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Saving Lives, Buying Time: Economics of Malaria Drugs in an Age of Resistance
some patients that the drug is curing them as opposed to merely relieving symptoms.
There’s a tremendous confidence in the public in the old drug [chloroquine], even though the old drug is failing. That’s part of the problem.
Don DeSavigny, Tanzania Essential Health Interventions Project
Another major problem is the inadequacy of public health infrastructure to serve basic health care needs in Africa and other resource-poor settings (Kager, 2002; Moerman et al., 2003). This inadequacy is reflected in a lack of electricity, clean water, or reliable medicines in many public health facilities (Gilson et al., 1994; Israr et al., 2000) as well as poorly trained and poorly motivated staff, leakage of drugs for private resale, unauthorized patient charges, mismanagement of patient user fees, distance to facilities, lack of drugs and other desired services, and lengthy waiting times (Bloland et al., 2003). As a result, private-sector sources—ranging from licensed pharmacies to informal drug kiosks and itinerant drug sellers—have assumed an increasingly important role. In some studies, as many as 60 percent or more of patients seeking help for febrile illness received their medicines from the private sector (McCombie, 1996; WHO/UNICEF, 2003).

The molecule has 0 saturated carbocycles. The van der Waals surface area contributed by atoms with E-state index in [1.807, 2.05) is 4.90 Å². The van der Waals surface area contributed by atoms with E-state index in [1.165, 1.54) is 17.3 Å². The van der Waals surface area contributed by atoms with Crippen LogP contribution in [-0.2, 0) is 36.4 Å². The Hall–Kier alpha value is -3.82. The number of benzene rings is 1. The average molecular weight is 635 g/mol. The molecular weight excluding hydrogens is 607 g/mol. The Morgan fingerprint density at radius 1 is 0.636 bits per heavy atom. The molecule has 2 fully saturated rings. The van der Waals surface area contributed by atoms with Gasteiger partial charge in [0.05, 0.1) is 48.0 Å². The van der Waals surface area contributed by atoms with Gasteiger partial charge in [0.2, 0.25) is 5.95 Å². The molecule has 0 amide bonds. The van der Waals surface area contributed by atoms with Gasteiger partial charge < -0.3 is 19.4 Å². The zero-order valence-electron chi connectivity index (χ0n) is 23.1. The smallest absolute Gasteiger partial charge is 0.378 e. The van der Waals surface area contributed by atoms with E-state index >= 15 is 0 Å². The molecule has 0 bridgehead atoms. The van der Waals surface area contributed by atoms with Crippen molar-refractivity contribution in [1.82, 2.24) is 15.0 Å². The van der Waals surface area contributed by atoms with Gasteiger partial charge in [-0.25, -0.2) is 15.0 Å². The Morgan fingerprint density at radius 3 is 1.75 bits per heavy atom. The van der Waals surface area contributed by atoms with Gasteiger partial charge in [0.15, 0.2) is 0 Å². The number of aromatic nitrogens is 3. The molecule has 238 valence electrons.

This chapter reviews specific barriers to access and use of antimalarial drugs in falciparum-endemic areas, as well as promising strategies to enhance appropriate drug use in the future. When negative and positive factors are added together, the net approximates the ultimate goal of “programmatic effectiveness” (Box 11-1).
OVERCOMING ECONOMIC BARRIERS
The high cost of treatment—real or perceived—is a major barrier to accessing malaria drugs and treatment (Ndyomugyenyi et al., 1998). In addition to direct drug costs, indirect costs such as transportation and time affect utilization. When chloroquine was still effective, many mothers in Ghana who believed in its efficacy failed to use it simply because they lacked access to health services, pharmacies, or urban markets where they could buy the product (Glik et al., 1989). Similarly, in Papua New Guinea, patients’ willingness to seek malaria care at primary health facilities was strongly influenced by the distance they had to travel to reach those facilities (Muller et al., 1998).
In another study from Ghana, the cost of treatment influenced where